Last week it was an earthquake. The week before it was an elderly relative’s ill health. The week before that it was concerns about a child. Normal workplace topics of conversation – but with a difference.
For almost a year now, I’ve spent a part of most weekdays hanging out with academic colleagues in our virtual Zoom room – although to call them colleagues is to downplay what these clever and talented women have become to me.
When I started a new job in a new country – Denmark – in October 2019, it was important for me to get to know my colleagues and to establish healthy research routines so that I could hit the ground running with my research. To that end, at the beginning of 2020, I attended a law faculty academic writing refresher course, persuading another international colleague to join me. It was there that we connected with a PhD student from a different research centre over a shared interest in human rights.
From that starting point it was easy and fun to meet up a couple of times a week in a seminar room to work on our various academic writing projects, sharing suggestions about technique and offering accountability for productivity. Others joined us. We became the “Writing Buddies” group.
Then Covid hit and Denmark went into hard lockdown. Suddenly we found ourselves isolated and working at home. It was a shock. Danish academic work culture is incredibly social (there’s even a specific word for workplace contentment: arbejdsglæde) and I’d relied on it heavily. But now there would be no more research seminars with fabulous cake and coffee (Danes love their coffee), no more genial staff association trips to the ballet or wine tasting evenings. So I suggested to the writing buddies that we should try to keep meeting up online to maintain some semblance of normality.
Eleven months later, five of us meet most workdays, with several other colleagues rotating in and out. We now operate across time zones after acquiring a Brazilian and a UK branch. Zoom has become our second home, giving us insights into each other’s lives as we cobble together home offices, raise children or navigate moving house or even country, all while striving to produce high quality writing and research.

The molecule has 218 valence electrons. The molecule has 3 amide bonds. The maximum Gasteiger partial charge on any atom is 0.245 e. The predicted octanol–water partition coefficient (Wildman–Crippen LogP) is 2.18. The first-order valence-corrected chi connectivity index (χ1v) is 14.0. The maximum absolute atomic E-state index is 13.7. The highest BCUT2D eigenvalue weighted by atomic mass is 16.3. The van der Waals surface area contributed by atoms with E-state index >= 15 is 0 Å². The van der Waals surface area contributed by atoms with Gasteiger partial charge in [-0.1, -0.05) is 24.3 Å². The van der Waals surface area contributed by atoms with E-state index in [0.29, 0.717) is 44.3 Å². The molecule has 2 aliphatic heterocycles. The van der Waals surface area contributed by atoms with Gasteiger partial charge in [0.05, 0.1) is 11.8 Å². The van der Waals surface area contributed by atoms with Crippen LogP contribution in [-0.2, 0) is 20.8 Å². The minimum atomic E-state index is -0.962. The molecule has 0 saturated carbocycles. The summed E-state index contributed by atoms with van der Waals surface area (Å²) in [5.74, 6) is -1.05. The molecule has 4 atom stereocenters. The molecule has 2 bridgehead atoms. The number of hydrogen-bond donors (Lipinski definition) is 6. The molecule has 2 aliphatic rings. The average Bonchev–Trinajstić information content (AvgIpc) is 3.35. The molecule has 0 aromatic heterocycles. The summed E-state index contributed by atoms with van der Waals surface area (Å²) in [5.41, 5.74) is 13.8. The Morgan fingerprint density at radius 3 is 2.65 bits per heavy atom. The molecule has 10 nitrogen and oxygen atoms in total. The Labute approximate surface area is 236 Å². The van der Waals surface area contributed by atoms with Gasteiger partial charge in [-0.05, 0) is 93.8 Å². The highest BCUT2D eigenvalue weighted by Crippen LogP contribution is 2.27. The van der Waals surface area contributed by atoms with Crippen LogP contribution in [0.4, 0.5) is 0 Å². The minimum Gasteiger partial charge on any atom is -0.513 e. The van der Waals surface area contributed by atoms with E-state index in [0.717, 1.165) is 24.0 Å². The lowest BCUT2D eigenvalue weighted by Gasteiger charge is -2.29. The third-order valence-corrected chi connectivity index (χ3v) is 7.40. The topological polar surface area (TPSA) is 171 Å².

It has not been easy. During the first few months of lockdown, we all struggled. We wrestled with the challenges of death, miscarriage and despair – not to mention home-schooling – far removed from our loved ones abroad, all while endeavouring to deliver the best possible virtual lectures and seminars and to offer support to our students (who grappled with their own challenges). Even sending an email was an achievement to be celebrated.
In truth, however, many of the challenges we have faced over the past year have long been issues in the university sector globally. Covid-19 has only exacerbated the endemic mental health crisis within universities, which disproportionately affects women, carers, early career researchers and precariously employed staff.
These groups – as well as those in various other minority racial, sexual and ability categories – are also affected by other pre-existing inequalities that the pandemic has reinforced. A series of studies and anecdotal reports – including from my own field of international law – indicate that women have been submitting fewer articles than their male counterparts during the past year, often because of the greater caring burden they bear.
Even in Denmark, which generally scores very highly on gender equality metrics, “female researchers with younger children” were disproportionately affected during the first lockdown, a study has revealed. It is not a coincidence, therefore, that my writing buddies are all women, many with caring responsibilities, others racialised and some facing mental health challenges.
The question is how universities and funding bodies are going to deal with such issues in a post-pandemic environment. To what extent will gender, caring responsibilities and mental health, among other things, be taken into account around promotion, probation, appointment to permanent positions, consideration of student evaluations and scrutiny of research outputs? The sector must acknowledge the complex pandemic experiences of individuals and plan accordingly to ensure fairness of treatment and outcomes.
In the meantime, it’s not an exaggeration to say that our Zoom room has become a significant and important part of our lockdown lives. We are no longer simply writing buddies. We’ve laughed until we cried, and cried until we laughed as the seasons have unfolded outside each other’s windows. We’ve shared our successes and failures. We’ve become each other’s cheerleaders and consolers. We’ve watched our new friends’ children grow up, seen kittens become cats, shared the pain of bad hair and celebrated birthdays and holidays.
As I write this, a flurry of messages are popping up via Slack, our other virtual home.
“Wrote 370 words,” the first reads.
“Woohoo!” comes the first reply.
I can’t help but smile. Sure, we finished a few articles and chapters along the way. But, more than that, these amazing women enrich my life on a daily basis. And for that I have to thank a pandemic.
Author Bio: Sorcha MacLeod is a Marie Skłodowska-Curie Fellow and Associate Professor in the Centre for Private Governance at the University of Copenhagen.